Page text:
• a fire-extinguisher – the hoarder’s stuff may contain flammable materials and they can easily catch fire while you are inside;
  • a repellent spray – when you disturb the hoard, you may find out that it has given shelter to a number of pests;
  • a flashlight – you need to be able to see clearly in every nook and cranny of the hoarder’s home;
  • a first-aid kit – to disinfect and dress accidental wounds. Don’t forget your allergy meds and some pain relievers as well.

 

Be careful for sharp objects (knives, broken glass, etc.) that may hurt you and immediately call the professionals if you find evidence of bio-hazardous materials.

 

 

Gather Supplies

 

You will need appropriate cleaning equipment in order to remove the trash and disinfect the premises, as well as some tools for disassembling or repairing certain items.

Take lots of heavy-duty trash bags with you, as well as some empty boxes, plastic bins, buckets, universal cleaning agents and disinfectants, mops, sponges, wet wipes for cleaning, brooms, a dust pan, a step ladder, a heavy duty vacuum cleaner, a shovel, paint and a disinfecting spray, a set of hand tools and anything else you find useful under the circumstances.

Don’t forget to get a dumpster as you will need a place to put all the garbage and damaged items you need to get rid of.  You can rent a large dumpster from the city sanitation services and have it hauled off and disposed of for a small extra fee.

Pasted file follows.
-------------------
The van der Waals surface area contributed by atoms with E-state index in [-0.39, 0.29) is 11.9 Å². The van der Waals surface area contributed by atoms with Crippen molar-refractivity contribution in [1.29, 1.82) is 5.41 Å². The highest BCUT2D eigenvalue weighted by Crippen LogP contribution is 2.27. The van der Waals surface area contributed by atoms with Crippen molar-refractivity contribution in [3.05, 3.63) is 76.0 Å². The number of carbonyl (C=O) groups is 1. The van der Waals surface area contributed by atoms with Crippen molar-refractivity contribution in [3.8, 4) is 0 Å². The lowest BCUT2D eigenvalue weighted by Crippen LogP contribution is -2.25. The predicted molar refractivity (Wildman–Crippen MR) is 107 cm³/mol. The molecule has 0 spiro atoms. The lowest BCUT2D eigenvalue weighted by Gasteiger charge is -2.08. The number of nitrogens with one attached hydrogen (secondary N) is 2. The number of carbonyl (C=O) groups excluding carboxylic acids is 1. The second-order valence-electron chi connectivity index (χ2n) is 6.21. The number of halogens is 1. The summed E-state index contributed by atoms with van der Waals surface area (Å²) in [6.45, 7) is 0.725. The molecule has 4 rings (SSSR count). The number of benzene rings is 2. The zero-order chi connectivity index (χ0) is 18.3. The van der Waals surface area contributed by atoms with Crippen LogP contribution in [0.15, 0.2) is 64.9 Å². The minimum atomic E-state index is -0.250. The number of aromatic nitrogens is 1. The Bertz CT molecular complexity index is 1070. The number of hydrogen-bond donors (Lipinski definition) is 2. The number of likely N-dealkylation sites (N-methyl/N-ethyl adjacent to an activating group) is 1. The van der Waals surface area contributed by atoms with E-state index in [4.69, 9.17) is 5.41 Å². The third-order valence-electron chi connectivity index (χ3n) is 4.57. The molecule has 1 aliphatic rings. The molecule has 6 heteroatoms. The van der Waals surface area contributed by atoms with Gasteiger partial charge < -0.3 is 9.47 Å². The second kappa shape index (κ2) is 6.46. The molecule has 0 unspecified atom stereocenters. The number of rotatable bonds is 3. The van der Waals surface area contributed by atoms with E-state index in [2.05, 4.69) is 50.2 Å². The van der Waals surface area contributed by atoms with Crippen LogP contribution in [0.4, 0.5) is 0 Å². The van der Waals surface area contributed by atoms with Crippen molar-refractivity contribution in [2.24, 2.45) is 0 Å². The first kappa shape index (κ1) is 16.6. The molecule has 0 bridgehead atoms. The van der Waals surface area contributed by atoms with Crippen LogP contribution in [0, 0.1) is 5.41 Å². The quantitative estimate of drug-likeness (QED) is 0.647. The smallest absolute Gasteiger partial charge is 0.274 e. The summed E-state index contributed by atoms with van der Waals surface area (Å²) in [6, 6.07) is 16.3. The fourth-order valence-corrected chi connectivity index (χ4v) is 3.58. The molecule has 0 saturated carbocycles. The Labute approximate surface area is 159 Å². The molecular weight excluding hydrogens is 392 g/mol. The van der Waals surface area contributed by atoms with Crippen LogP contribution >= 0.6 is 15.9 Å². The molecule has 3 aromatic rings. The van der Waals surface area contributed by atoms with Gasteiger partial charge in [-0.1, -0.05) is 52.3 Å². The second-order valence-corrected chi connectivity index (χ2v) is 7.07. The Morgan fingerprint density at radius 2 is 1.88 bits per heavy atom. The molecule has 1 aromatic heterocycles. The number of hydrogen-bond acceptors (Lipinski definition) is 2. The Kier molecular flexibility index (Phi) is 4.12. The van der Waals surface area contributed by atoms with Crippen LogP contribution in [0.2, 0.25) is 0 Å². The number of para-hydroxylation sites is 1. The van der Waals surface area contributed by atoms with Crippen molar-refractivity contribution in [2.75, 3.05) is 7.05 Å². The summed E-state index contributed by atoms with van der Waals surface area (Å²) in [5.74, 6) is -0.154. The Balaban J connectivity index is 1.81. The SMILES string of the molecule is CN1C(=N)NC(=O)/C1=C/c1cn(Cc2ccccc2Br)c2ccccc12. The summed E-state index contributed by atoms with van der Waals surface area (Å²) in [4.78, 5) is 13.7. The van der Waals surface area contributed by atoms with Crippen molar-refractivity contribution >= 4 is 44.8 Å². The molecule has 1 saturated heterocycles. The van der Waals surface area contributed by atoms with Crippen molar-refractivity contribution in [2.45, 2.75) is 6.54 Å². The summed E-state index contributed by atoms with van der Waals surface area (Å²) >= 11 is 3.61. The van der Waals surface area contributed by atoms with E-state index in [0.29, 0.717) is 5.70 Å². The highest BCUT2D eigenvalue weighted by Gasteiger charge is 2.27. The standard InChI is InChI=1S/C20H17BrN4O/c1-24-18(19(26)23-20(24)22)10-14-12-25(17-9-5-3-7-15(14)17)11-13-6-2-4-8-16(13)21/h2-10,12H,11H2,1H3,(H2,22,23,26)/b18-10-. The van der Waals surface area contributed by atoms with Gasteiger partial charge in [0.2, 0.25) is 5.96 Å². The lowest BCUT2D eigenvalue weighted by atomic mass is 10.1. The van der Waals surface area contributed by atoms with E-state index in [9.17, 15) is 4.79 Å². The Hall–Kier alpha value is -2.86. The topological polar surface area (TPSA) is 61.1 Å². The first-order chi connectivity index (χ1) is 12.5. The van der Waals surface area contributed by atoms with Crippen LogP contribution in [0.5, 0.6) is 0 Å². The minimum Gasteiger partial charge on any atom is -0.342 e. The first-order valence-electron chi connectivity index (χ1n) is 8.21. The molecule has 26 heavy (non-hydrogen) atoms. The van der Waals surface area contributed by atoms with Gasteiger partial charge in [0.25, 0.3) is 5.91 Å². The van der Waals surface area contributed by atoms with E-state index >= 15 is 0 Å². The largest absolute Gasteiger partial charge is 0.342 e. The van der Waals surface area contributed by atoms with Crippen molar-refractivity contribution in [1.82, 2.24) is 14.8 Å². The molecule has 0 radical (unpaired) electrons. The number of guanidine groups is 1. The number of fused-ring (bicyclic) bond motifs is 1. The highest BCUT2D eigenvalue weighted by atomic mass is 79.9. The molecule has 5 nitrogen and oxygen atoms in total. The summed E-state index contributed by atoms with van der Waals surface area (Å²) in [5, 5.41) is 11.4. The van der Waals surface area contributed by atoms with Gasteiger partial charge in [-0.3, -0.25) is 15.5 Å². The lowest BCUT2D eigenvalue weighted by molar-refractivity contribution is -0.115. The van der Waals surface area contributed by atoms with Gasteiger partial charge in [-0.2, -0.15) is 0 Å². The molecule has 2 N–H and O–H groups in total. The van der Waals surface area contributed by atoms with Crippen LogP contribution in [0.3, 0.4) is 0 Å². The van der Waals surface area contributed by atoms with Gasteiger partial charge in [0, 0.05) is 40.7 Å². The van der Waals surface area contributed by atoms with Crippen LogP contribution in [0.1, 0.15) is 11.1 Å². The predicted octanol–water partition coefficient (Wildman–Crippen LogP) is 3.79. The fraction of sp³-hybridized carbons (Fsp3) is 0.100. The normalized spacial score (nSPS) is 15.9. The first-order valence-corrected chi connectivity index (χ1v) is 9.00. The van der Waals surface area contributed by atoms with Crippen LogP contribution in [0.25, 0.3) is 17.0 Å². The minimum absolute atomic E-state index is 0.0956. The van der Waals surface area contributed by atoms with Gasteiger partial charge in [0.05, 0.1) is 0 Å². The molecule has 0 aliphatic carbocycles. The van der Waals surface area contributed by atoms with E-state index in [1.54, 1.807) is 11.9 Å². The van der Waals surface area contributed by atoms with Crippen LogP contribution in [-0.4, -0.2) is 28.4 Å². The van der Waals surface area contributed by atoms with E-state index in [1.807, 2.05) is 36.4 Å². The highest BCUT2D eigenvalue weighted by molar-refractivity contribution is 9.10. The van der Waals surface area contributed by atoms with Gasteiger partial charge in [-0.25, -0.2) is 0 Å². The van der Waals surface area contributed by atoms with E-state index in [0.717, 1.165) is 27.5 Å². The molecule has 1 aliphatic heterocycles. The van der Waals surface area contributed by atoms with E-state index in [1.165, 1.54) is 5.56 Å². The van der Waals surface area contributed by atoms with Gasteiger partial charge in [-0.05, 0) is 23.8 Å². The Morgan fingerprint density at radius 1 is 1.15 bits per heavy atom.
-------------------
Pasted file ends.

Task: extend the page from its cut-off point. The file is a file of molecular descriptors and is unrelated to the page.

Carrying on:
Prepare a Staging Area and Secure the Exits

 

You will need some free open space (a staging area) to temporarily put the contents of the hoarder’s home but most probably the rooms, porches, attics, and basements will be so cluttered that working there will be impossible. So, make sure you have cleared the outside area first to provide room for sorting out and organizing the hoarder’s items (if the weather is fine, of course – otherwise, you will have to find an appropriate covered area).

Keep in mind that the doors may be partially (or fully) blocked and venturing inside without having secured a safe escape route out is very risky. If a fire breaks out, for example, you may be trapped and unable to leave the property in time.  So, secure an exit and start removing the trash and debris from the nearest room first. Pile all the salvageable items in your staging area to deal with them later.

 

 

Starting the Hoarding Cleanup

 

Once you have secured your safety and prepared everything necessary, it’s time to begin cleaning the hoarder’s home:

 

Choose a Small Room to Begin With

Be warned that many hoarders seriously neglect sanitation, which can lead to health hazards, especially in the bathroom and the kitchen. So, these areas should be thoroughly cleaned out and sanitized at the earliest opportunity.

It’s a good idea to start with the bathroom, as you will need free access to clean running water and soap. Besides, you can finish the task really quickly. There is no chance of finding a valuable item in the bathroom, so just get rid of all the expired toiletries and half-used personal care items, old towels and filthy bathroom fixtures.

Give the bathroom surfaces an overall sanitization (you’ll clean better later on) and move on to the kitchen. Immediately remove any food, food remains and food containers, as well as obvious trash, to avoid the risk of infections and take all the kitchen items to your staging area where they can be categorized and cleaned later on. Clean a place where you can sit and rest or have a snack.